How to Make an Arched Casing

      Tips on laying up a segmented or laminated blank for routing into an arched casing. June 24, 2007

Question
I'm trying to make a 4" casing to go around this arch which has a 37-3/4 radius. It has to be solid oak. The only thing I can come up with is a ton of laminations. Also, there is only going to be a profile on the inside and outside edge. Anyone have any other ideas?

Forum Responses
(Architectural Woodworking Forum)
From contributor H:
It can be done in segments cut from wider stock. 12-14 " 3 segments. Mould them long and cut back to tangents for length.



From contributor L:
If you have access to a CNC, have a male/female mold made for the form. It needs to be very accurate and have the ability to flex the outer part a little to ensure a tight glueup. You can use your shaper and a sliding table jig to cut finger joints. Put ears on the parts for clamping and cut them away after. If the profiled edges are a near match to a router bit (bits) you can do it on a router table. Or you can just order the molding from someone that makes them all the time. (Cheaper and easier!) To refine the routed shape to a perfect match, you can make a scratch stock fairly easily.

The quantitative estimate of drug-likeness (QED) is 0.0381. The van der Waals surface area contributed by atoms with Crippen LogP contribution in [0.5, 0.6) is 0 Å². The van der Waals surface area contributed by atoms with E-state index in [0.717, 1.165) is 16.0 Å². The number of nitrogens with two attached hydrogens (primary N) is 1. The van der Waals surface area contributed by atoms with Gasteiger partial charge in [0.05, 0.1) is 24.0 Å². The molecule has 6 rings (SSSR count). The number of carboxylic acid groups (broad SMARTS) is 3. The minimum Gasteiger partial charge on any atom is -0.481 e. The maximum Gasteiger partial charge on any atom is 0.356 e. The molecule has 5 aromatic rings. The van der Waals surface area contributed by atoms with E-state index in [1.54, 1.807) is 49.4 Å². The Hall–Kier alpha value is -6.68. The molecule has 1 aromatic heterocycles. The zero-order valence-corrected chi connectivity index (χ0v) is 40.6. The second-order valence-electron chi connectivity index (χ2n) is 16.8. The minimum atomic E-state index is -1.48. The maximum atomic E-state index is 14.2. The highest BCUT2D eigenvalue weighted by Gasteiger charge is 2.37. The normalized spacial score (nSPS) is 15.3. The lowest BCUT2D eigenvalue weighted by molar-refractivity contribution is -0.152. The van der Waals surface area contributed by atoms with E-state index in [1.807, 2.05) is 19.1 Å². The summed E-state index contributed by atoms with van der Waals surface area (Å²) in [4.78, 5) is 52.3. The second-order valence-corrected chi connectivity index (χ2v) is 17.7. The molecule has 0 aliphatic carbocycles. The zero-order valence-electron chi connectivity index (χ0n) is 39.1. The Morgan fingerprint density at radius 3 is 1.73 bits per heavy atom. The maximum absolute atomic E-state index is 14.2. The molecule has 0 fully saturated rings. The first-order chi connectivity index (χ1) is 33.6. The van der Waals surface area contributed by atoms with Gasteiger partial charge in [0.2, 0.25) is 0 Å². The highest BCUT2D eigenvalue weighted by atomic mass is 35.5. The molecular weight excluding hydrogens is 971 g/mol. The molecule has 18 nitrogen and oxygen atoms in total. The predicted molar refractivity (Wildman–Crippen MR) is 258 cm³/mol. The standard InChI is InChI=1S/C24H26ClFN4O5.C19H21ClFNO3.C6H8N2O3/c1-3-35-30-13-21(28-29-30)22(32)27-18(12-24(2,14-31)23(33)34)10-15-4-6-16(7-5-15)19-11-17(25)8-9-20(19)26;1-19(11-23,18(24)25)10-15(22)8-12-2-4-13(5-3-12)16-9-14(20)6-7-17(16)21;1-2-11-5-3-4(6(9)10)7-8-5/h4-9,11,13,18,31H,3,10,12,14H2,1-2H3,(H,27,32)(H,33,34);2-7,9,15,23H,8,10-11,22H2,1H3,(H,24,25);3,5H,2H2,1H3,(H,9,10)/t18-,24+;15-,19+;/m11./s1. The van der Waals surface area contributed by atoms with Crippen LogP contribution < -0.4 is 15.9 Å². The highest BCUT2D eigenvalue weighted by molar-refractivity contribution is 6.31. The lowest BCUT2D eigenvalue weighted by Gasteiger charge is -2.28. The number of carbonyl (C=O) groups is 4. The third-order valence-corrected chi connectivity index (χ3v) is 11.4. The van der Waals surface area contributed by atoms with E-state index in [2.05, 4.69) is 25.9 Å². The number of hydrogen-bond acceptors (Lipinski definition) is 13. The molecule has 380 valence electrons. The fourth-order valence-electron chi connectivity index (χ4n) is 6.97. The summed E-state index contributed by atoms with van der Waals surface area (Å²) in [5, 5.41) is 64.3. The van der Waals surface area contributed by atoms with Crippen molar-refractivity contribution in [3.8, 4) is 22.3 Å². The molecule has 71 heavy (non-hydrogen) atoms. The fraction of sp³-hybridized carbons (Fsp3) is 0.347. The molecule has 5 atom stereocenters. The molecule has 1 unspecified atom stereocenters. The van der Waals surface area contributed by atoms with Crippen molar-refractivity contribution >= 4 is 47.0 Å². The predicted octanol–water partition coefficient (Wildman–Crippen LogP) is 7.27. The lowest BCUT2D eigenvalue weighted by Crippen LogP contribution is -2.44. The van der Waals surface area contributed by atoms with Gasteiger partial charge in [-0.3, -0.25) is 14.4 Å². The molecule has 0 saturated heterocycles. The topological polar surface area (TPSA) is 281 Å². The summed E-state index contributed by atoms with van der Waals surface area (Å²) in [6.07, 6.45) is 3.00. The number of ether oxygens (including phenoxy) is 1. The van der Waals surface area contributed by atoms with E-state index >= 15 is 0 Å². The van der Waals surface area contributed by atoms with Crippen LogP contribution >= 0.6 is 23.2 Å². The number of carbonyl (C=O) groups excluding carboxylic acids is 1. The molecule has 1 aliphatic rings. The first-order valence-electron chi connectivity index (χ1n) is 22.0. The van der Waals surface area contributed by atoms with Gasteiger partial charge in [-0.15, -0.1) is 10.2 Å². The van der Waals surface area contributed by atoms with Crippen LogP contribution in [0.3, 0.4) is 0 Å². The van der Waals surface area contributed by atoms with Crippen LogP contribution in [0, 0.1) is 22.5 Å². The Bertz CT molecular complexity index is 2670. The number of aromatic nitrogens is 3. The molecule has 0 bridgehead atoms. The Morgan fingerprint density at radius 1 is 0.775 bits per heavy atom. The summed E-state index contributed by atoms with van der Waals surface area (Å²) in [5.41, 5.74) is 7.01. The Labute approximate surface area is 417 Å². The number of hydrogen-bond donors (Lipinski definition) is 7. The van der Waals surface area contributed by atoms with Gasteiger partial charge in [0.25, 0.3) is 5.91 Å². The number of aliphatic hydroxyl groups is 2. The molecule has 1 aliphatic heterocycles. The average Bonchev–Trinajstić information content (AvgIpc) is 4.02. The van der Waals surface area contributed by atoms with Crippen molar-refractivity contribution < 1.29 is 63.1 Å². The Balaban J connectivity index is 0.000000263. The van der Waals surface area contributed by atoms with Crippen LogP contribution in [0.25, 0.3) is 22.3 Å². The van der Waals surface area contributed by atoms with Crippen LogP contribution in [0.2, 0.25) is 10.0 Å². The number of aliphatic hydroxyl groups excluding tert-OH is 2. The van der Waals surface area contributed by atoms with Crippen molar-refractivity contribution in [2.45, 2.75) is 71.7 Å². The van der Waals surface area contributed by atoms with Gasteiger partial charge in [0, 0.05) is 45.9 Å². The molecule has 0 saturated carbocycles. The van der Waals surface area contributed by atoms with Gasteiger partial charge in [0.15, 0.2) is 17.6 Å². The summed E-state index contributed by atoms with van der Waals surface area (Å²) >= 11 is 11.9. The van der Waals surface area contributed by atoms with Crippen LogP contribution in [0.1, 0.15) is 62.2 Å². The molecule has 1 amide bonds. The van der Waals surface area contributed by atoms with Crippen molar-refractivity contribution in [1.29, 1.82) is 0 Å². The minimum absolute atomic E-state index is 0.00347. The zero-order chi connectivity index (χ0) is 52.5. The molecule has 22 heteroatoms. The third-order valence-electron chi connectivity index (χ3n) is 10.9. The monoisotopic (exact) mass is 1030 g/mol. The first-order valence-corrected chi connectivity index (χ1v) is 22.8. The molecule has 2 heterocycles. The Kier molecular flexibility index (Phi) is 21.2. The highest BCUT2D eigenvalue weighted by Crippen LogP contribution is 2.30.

From contributor T:
Not to continue pounding the CNC drum, but... Put the shout out to some of the CNC people in your area and it shouldn't be too much of a problem.


From contributor K:
I think contributor H's answer is the easiest, especially in paint grade. But I generally have a tough time finding a pleasing grain arrangement when I do segments. I would be inclined to want to do the glue-up you’d like to avoid. I gather you have some experience with this, but if not, there’s plenty of info on this site, and any stair guy (ideally, any woodworker) should be able to help with details like forms, selection of material, ripping/stacking/clamping strategies, glues, cauls, etc.

You could also, since it is a casing and will be fastened to the wall, bricklay your lumber, so you have a basic arc shape, and then cut the arc. Although you have an easy time matching grain, it sits horizontal, which may or may not be a good thing.

Alternatively (and even more complex, but fewer laminations): Make the arc out of MDF, subtracting enough from the inside and outside for the profiles. Use this arc as the form. Oak veneer on the MDF. Glue/clamp your laminations directly to the arc – you could probably do the inside and the outside at the same time, since you've only got to build up an inch or so (?). Fair the curve(s), flush the top, rout the profiles. You still have the problem with grain, but it looks more like a solid nosing on a table or countertop, which is not foreign to most. Way more complex, but another way to skin it, if you don’t like a ton of laminations.

If you don’t have a lot of experience with curves and laminations, I say go for it! This is a good basic project which will serve as a foundation for more complex work in the future.



From contributor P:
I think the best final product will be the result of doing a nice clean lamination. It is quite straightforward for this application. I would try to cut all the lams from one piece of straight grained or rift red oak. You will glue them up in the sequence you cut them. Rift gives a much better grain match than flat sawn.